Seen from a distance, Buffleheads often appear black and white – like plump, buoyant miniature Panda Bears bobbing on a lake surface, Viewed more closely and in the right light, the purples and greens on heads of this species’ males are brilliant and stunning. (Chignik Lake, December 31, 2016)
Averaging only 13 to 16 inches from bill to tail, Bufflehead are small but striking. Their diminutive stature plays to their advantage when it comes to nesting. Like their cousins, the goldeneyes, Bufflehead are cavity nesters. But thanks to their small size, they can make use of the not particularly large holes made my Northern Flickers, a medium-sized member of the woodpecker family.
The Chignik River in late winter is often a good place to see various species of ducks biding their time till waters further north become ice free. Beginning at nine o’clock and proceeding clockwise: female Bufflehead; 3 Mallard drakes; Mallard hen; Ring-necked drake; Bufflehead drake; Mallard drake; Greater Scaup hen; and at seven o’clock, that’s a Ring-necked hen on the outside and a Bufflehead drake on the inside. (Chignik River, March 14, 2017)
Buffleheads’ diets shift with seasons and habitats. I’ve seen them eat sculpins in the Chignik system, but they take in all manner of aquatic invertebrates as well as some plant material. Quick and wary, they’re agile divers – a headlong leap and disappear below the surface. Relatively easily fooled by decoys and relentlessly hunted and shot in the early part of the 20th century, their numbers have never fully recovered, though they remain fairly common.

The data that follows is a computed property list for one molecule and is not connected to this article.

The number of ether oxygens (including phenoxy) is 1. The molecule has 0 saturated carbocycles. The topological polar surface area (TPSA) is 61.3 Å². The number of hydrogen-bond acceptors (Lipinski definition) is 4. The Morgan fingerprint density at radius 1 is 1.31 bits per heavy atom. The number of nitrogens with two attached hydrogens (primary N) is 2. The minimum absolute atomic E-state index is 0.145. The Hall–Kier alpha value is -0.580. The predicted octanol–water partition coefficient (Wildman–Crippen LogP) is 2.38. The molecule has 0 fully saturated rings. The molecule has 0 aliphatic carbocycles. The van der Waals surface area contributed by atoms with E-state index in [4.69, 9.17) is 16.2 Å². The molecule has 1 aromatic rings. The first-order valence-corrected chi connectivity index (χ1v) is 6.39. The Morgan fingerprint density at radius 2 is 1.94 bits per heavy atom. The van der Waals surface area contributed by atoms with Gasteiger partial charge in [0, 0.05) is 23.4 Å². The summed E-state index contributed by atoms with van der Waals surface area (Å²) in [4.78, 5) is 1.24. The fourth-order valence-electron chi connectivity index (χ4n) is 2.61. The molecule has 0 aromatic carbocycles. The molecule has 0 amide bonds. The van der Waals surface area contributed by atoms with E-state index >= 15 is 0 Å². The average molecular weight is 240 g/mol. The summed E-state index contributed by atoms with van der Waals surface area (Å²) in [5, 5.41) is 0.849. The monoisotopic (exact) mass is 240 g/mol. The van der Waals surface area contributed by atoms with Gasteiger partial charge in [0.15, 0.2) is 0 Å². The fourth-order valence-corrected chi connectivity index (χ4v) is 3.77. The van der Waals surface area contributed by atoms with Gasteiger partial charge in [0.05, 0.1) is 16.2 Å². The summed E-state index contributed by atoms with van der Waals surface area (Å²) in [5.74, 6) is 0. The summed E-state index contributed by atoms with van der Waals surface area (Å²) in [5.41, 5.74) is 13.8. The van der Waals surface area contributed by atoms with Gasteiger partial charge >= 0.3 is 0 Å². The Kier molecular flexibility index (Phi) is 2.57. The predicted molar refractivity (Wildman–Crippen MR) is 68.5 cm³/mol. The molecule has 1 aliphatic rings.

The white sides and black back are consistent, but in the right light the drake’s head lights up with various shades of purple, blue and green. (Chignik Lake, January 27, 2017)
As with most other cavity nesting birds, this species is a good candidate for the benefits of strategically placed nesting boxes. Because their breeding range is generally limited to areas where Northern Flickers live, boxes could help Buffleheads expand their range and shore up their numbers elsewhere. Boxes suitable for Buffleheads might also attract small owls, which would also be interesting.
Even at a distance, it’s easy to identify the ducks this Bald Eagle is strafing as male Buffleheads. There’s no need to worry about anyone’s safety here; unless one of the ducks is injured or sick, they’ll all easily disappear beneath the water before the eagle closes in further. (Chignik Lake, December 31, 2015.)
Bufflehead drakes in flight, Chignik River. (December 3, 2016)
This is about as close as I’ve been able to get to one of these shy little ducks. Clearly if I’m to improve my photographs of this species, I’ll need to set up a blind and put patience to practice. (Chignik River, January 17, 2017)
Bufflehead Range Map: with permission from The Cornell Lab of Ornithology, Birds of the World
Bufflehead Bucephala albeola
Bucephala: Ancient Greek, boukephalos = bullheaded
albeola: from Latin albus = white
Status at Chignik Lake, 2016-19: Common in late Fall, Winter and early Spring
David Narver, Birds of the Chignik River Drainage, summers 1960-63: Not Reported
Alaska Peninsula and Becharof National Wildlife Refuge Bird List, 2010: Rare in Spring, Fall and Winter; Absent in Summer
Aniakchak National Monument and Preserve Bird List: Present
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Next Article: Common Merganser – She Wears the Crown
*For a clickable list of bird species and additional information about this project, click here: Birds of Chignik Lake
© Photographs, images and text by Jack Donachy unless otherwise noted.
Another fascinating article on the beautiful water birds in your vicinity. Beautiful!
Two more ducks to go, and then on to hawks, falcons and eagles!